Four Letters Down (I Come From)

by Jose Vilson on July 18, 2010

in Jose

Pedro Pietri

“Four Letters Down” (I Come From) by Jose Vilson (draft)

But where I come from isn’t yours
I come from disjointed alphabets, incongruent pronunciations of antique names,
Burgundy stoned buildings arranged vertically, inorganically
With pathways tight enough to hear the shrill screams of murder and mayhem
But wide enough to feel like it’s not everyone’s issue
I come from white lines plastered on fragile concrete and fluorescent murals
On the track following their roads and their wrists
People still unsure whether to signal left or signal for help
I come from yells and whispers in rhythm with the boom-bap and the bomba
The roaches in the toaster playing the maracas with their feet
The pipes in the winter playing the timbales
I come from the land of the Chinese chicken and fries
Next to the Royal fried chicken and fries
Next to the chicken falafel spot with fries and a bogeda with the Coronas
I come from kids no higher than my knees mimicking kids no higher than my waist mimicking kids no higher than my ribs
I come from everchanging landscapes and neighborhood rallies
Wondering whether flotillas is the next possible solution
For the hundreds of poor people getting pushed out of this industrious island
I come from a place where, on Wednesdays and Fridays,
I can stand in a line starting from my house to hear false prophets
Proclaim this house for theirs
But where I come from isn’t yours
Pay what you like for this show, but the change I’m seeking for can’t be found here
It’s found in places that don’t exist,
Nice places where my memories don’t require refurbishing
Where can aspire to building within without moving out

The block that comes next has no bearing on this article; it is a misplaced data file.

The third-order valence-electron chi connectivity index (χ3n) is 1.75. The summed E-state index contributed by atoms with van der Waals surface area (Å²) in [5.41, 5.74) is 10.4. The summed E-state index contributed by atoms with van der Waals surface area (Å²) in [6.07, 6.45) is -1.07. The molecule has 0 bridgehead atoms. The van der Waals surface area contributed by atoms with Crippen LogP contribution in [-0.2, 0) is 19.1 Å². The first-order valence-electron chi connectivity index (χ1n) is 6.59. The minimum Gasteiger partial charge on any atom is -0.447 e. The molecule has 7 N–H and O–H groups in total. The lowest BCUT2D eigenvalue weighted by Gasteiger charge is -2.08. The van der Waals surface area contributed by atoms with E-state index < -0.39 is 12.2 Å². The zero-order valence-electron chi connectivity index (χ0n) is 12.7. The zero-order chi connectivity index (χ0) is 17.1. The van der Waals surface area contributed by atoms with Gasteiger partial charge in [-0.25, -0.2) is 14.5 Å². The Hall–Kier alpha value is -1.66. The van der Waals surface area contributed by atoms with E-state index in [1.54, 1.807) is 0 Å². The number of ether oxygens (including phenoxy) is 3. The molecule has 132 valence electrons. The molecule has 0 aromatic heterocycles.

I come from a place where just a street away, presidents of a century past
Drove past us planting seeds of hope in a rather depressing time
And this newest deal is a rather raw deal …


I Am A Community Organizer: The Genesis

September 8, 2008 Jose

This morning, on my doorknob, I got a flyer from some group detailing the negative aspects of Daniel Squadron, a young man who’s running for New York State Senate, representing Lower Manhattan and Brooklyn. The whole Lower East Side has been abuzz with community activism and political stationing, not so much about the presidential candidate […]

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Gentrifuckation (part 1)

February 20, 2008

Every morning, this is what my walk to the train station looks like: That thing I circled is The Ludlow. At first, it doesn’t look too obstructive … Then, as I start to walk down Houston St., I realize how much it blocks my damn sunlight, the energy I feed off of every morning. It […]

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A Tale of Two Lower East Siders

October 30, 2007

I’m a resident Lower East Sider. I don’t teach around here, but my heart, soul, and body still resides here. So when news from this area comes out, my ears perk up. We’ve had some of the more peculiar and iconic events happen around these parts, yet they hardly get recognized because 1) people didn’t […]